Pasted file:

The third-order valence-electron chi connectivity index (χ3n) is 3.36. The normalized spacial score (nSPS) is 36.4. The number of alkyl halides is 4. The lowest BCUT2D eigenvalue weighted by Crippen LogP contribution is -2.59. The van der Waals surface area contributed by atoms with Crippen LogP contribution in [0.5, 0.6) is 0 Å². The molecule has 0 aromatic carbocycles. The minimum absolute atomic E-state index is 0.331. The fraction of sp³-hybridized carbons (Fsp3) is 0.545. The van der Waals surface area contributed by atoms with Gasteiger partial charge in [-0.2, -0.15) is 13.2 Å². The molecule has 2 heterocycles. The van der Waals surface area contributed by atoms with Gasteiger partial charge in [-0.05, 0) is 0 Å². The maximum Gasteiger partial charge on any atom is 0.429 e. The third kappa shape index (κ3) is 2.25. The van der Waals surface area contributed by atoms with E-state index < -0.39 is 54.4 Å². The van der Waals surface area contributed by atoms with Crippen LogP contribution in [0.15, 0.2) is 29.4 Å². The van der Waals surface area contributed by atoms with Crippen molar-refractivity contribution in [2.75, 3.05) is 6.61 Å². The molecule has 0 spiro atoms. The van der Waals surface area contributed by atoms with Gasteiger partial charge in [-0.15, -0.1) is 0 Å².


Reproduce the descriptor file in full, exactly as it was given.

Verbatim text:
The third-order valence-electron chi connectivity index (χ3n) is 3.36. The normalized spacial score (nSPS) is 36.4. The number of alkyl halides is 4. The lowest BCUT2D eigenvalue weighted by Crippen LogP contribution is -2.59. The van der Waals surface area contributed by atoms with Crippen LogP contribution in [0.5, 0.6) is 0 Å². The molecule has 0 aromatic carbocycles. The minimum absolute atomic E-state index is 0.331. The fraction of sp³-hybridized carbons (Fsp3) is 0.545. The van der Waals surface area contributed by atoms with Gasteiger partial charge in [-0.2, -0.15) is 13.2 Å². The molecule has 2 heterocycles. The van der Waals surface area contributed by atoms with Gasteiger partial charge in [-0.05, 0) is 0 Å². The maximum Gasteiger partial charge on any atom is 0.429 e. The third kappa shape index (κ3) is 2.25. The van der Waals surface area contributed by atoms with E-state index < -0.39 is 54.4 Å². The van der Waals surface area contributed by atoms with Crippen LogP contribution in [0.15, 0.2) is 29.4 Å². The van der Waals surface area contributed by atoms with Crippen molar-refractivity contribution in [2.75, 3.05) is 6.61 Å². The molecule has 0 spiro atoms. The van der Waals surface area contributed by atoms with Gasteiger partial charge in [-0.15, -0.1) is 0 Å².